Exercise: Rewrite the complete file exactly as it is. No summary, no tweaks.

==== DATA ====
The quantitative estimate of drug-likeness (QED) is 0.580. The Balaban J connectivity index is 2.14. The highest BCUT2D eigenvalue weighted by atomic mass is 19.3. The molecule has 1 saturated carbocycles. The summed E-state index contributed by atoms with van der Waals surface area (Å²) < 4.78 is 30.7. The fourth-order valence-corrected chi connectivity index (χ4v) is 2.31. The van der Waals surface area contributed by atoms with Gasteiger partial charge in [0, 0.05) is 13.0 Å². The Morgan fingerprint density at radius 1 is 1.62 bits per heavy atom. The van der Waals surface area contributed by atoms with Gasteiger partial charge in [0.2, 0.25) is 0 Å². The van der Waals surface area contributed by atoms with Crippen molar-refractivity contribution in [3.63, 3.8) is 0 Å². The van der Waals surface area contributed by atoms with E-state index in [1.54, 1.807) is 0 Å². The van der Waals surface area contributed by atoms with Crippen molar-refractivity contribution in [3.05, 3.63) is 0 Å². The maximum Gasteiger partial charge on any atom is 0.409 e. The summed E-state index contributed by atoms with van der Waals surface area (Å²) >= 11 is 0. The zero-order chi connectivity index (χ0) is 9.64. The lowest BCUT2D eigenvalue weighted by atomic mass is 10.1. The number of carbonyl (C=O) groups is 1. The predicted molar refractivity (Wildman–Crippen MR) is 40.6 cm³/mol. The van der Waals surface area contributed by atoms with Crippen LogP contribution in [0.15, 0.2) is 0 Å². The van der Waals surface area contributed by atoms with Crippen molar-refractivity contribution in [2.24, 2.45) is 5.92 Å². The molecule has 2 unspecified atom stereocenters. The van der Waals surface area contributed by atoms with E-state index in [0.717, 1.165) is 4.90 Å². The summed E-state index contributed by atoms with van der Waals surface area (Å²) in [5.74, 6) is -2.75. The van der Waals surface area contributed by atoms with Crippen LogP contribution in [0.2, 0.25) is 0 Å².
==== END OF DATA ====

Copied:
The quantitative estimate of drug-likeness (QED) is 0.580. The Balaban J connectivity index is 2.14. The highest BCUT2D eigenvalue weighted by atomic mass is 19.3. The molecule has 1 saturated carbocycles. The summed E-state index contributed by atoms with van der Waals surface area (Å²) < 4.78 is 30.7. The fourth-order valence-corrected chi connectivity index (χ4v) is 2.31. The van der Waals surface area contributed by atoms with Gasteiger partial charge in [0, 0.05) is 13.0 Å². The Morgan fingerprint density at radius 1 is 1.62 bits per heavy atom. The van der Waals surface area contributed by atoms with Gasteiger partial charge in [0.2, 0.25) is 0 Å². The van der Waals surface area contributed by atoms with Crippen molar-refractivity contribution in [3.63, 3.8) is 0 Å². The van der Waals surface area contributed by atoms with E-state index in [1.54, 1.807) is 0 Å². The van der Waals surface area contributed by atoms with Crippen molar-refractivity contribution in [3.05, 3.63) is 0 Å². The maximum Gasteiger partial charge on any atom is 0.409 e. The summed E-state index contributed by atoms with van der Waals surface area (Å²) >= 11 is 0. The zero-order chi connectivity index (χ0) is 9.64. The lowest BCUT2D eigenvalue weighted by atomic mass is 10.1. The number of carbonyl (C=O) groups is 1. The predicted molar refractivity (Wildman–Crippen MR) is 40.6 cm³/mol. The van der Waals surface area contributed by atoms with Crippen LogP contribution in [0.15, 0.2) is 0 Å². The van der Waals surface area contributed by atoms with Crippen molar-refractivity contribution in [2.24, 2.45) is 5.92 Å². The molecule has 2 unspecified atom stereocenters. The van der Waals surface area contributed by atoms with E-state index in [0.717, 1.165) is 4.90 Å². The summed E-state index contributed by atoms with van der Waals surface area (Å²) in [5.74, 6) is -2.75. The van der Waals surface area contributed by atoms with Crippen LogP contribution in [0.2, 0.25) is 0 Å².